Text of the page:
Shane Long, Shay Given, Seamus Coleman, Roy Keane, James McCarthy, Matt Holland – just a selection of Republic of Ireland stars that have successfully made the transition from the top flight of Irish Football into the English Premier League. For the likes of Holland, Given and Keane clearly standing out from the crowd was vital during a time where more and more talented foreign players from further afield were coming into the English game to join the then recently established Premier League. Likewise even for Long and the Everton duo of Coleman and McCarthy, maintaining their status as some of the Irish league’s best performers now on English soil also proved difficult but in doing so, all six have become well-known household names; testament to their footballing ability and determination to make it big in the beautiful game.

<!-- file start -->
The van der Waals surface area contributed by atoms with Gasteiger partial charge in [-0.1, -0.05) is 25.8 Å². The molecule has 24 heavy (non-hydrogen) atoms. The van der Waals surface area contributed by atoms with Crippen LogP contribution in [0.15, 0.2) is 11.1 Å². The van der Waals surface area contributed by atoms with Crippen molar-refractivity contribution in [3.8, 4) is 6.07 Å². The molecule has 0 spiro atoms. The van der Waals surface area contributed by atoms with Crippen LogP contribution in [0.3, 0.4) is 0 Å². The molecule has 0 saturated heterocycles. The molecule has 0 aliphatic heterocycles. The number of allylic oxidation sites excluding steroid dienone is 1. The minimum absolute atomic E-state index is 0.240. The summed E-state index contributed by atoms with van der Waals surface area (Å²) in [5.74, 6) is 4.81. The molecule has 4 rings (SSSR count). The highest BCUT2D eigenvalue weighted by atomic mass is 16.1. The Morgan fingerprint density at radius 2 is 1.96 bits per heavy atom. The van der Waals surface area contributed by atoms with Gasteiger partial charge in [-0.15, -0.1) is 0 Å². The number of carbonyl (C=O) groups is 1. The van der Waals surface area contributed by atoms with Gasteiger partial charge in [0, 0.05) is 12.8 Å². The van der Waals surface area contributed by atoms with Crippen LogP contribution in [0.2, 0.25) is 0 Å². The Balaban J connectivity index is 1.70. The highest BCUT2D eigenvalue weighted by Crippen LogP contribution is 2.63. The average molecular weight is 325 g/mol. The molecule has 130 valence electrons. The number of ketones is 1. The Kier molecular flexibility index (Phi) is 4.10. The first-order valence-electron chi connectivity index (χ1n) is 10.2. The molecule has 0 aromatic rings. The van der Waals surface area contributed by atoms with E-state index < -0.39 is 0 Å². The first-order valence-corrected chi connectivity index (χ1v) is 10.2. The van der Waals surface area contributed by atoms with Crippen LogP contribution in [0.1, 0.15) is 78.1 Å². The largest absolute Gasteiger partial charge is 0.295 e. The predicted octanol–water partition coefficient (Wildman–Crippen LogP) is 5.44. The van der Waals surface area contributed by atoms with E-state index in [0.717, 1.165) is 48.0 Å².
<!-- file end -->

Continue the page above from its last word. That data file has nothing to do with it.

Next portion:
Despite the passing of time and constant changes that can take place in the whirlwind of modern-day football however, as Ryan Manning looked to follow in the footsteps of his fellow compatriots following a move to Queens Park Rangers in January 2015, it too proved to be much of the same and was he ever to make it big in English football, he’d ultimately have to wait for his chance and to grab it with both hands. Thankfully for the promising 20-year old who was heavily linked with a host of English Premier League sides during the 2014/15 season, after quietly going about his business with QPR’s Under 23 squad whilst waiting patiently to one day have a crack at the first-team, only now is Ryan Manning beginning to show just why so many clubs were interested in him two seasons ago and in many ways, gradually reaching a level that his potential had always shown from a young age.